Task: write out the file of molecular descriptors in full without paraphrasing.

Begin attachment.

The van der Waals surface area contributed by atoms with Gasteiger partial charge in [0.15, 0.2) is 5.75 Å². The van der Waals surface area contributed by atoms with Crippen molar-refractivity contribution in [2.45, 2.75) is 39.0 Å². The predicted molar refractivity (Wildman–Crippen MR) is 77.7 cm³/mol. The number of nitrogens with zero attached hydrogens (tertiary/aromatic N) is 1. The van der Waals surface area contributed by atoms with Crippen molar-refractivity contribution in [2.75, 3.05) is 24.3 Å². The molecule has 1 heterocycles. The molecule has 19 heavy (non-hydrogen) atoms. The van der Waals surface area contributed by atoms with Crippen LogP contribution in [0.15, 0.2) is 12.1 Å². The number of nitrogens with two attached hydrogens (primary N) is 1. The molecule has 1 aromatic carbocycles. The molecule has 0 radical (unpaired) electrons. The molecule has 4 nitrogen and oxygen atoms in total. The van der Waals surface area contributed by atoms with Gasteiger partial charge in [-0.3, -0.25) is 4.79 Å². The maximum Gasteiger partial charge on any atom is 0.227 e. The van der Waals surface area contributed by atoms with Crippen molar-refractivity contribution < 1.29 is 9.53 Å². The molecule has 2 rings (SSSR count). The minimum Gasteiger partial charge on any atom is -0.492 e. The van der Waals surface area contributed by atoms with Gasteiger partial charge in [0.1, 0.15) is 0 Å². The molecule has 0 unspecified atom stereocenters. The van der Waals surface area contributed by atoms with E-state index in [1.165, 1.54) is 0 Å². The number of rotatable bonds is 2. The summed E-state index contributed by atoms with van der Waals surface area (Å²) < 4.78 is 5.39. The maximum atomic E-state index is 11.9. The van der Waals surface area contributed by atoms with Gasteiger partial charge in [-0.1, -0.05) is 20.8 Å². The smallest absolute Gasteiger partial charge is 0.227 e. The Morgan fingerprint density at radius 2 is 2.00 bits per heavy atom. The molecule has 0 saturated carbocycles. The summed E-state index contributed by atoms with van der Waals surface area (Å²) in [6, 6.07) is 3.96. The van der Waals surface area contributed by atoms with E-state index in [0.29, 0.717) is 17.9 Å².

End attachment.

The van der Waals surface area contributed by atoms with Gasteiger partial charge in [0.15, 0.2) is 5.75 Å². The van der Waals surface area contributed by atoms with Crippen molar-refractivity contribution in [2.45, 2.75) is 39.0 Å². The predicted molar refractivity (Wildman–Crippen MR) is 77.7 cm³/mol. The number of nitrogens with zero attached hydrogens (tertiary/aromatic N) is 1. The van der Waals surface area contributed by atoms with Crippen molar-refractivity contribution in [2.75, 3.05) is 24.3 Å². The molecule has 1 heterocycles. The molecule has 19 heavy (non-hydrogen) atoms. The van der Waals surface area contributed by atoms with Crippen LogP contribution in [0.15, 0.2) is 12.1 Å². The number of nitrogens with two attached hydrogens (primary N) is 1. The molecule has 1 aromatic carbocycles. The molecule has 0 radical (unpaired) electrons. The molecule has 4 nitrogen and oxygen atoms in total. The van der Waals surface area contributed by atoms with Gasteiger partial charge in [-0.3, -0.25) is 4.79 Å². The maximum Gasteiger partial charge on any atom is 0.227 e. The van der Waals surface area contributed by atoms with Crippen molar-refractivity contribution < 1.29 is 9.53 Å². The molecule has 2 rings (SSSR count). The minimum Gasteiger partial charge on any atom is -0.492 e. The van der Waals surface area contributed by atoms with Gasteiger partial charge in [0.1, 0.15) is 0 Å². The molecule has 0 unspecified atom stereocenters. The van der Waals surface area contributed by atoms with E-state index in [1.165, 1.54) is 0 Å². The number of rotatable bonds is 2. The summed E-state index contributed by atoms with van der Waals surface area (Å²) < 4.78 is 5.39. The maximum atomic E-state index is 11.9. The van der Waals surface area contributed by atoms with Gasteiger partial charge in [-0.1, -0.05) is 20.8 Å². The smallest absolute Gasteiger partial charge is 0.227 e. The Morgan fingerprint density at radius 2 is 2.00 bits per heavy atom. The molecule has 0 saturated carbocycles. The summed E-state index contributed by atoms with van der Waals surface area (Å²) in [6, 6.07) is 3.96. The van der Waals surface area contributed by atoms with E-state index in [0.29, 0.717) is 17.9 Å².